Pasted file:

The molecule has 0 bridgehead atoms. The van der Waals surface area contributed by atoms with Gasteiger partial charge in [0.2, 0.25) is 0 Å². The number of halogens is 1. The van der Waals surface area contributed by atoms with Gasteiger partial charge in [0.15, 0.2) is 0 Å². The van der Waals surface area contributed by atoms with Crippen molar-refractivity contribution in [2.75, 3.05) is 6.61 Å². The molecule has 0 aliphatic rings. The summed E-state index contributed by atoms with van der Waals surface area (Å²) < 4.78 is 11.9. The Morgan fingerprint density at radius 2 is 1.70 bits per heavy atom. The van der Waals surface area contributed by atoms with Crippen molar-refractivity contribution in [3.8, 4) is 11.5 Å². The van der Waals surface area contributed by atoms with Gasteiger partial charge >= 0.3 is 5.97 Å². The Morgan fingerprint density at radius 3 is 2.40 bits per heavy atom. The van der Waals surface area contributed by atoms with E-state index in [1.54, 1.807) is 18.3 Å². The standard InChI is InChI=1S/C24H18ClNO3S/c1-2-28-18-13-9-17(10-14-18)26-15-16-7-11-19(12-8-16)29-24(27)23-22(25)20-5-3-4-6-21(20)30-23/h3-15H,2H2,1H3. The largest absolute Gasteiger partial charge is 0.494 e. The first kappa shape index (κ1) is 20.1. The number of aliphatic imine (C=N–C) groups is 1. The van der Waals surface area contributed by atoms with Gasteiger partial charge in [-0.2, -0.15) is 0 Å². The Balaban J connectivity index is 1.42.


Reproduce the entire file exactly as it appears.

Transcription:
The molecule has 0 bridgehead atoms. The van der Waals surface area contributed by atoms with Gasteiger partial charge in [0.2, 0.25) is 0 Å². The number of halogens is 1. The van der Waals surface area contributed by atoms with Gasteiger partial charge in [0.15, 0.2) is 0 Å². The van der Waals surface area contributed by atoms with Crippen molar-refractivity contribution in [2.75, 3.05) is 6.61 Å². The molecule has 0 aliphatic rings. The summed E-state index contributed by atoms with van der Waals surface area (Å²) < 4.78 is 11.9. The Morgan fingerprint density at radius 2 is 1.70 bits per heavy atom. The van der Waals surface area contributed by atoms with Crippen molar-refractivity contribution in [3.8, 4) is 11.5 Å². The van der Waals surface area contributed by atoms with Gasteiger partial charge >= 0.3 is 5.97 Å². The Morgan fingerprint density at radius 3 is 2.40 bits per heavy atom. The van der Waals surface area contributed by atoms with E-state index in [1.54, 1.807) is 18.3 Å². The standard InChI is InChI=1S/C24H18ClNO3S/c1-2-28-18-13-9-17(10-14-18)26-15-16-7-11-19(12-8-16)29-24(27)23-22(25)20-5-3-4-6-21(20)30-23/h3-15H,2H2,1H3. The largest absolute Gasteiger partial charge is 0.494 e. The first kappa shape index (κ1) is 20.1. The number of aliphatic imine (C=N–C) groups is 1. The van der Waals surface area contributed by atoms with Gasteiger partial charge in [-0.2, -0.15) is 0 Å². The Balaban J connectivity index is 1.42.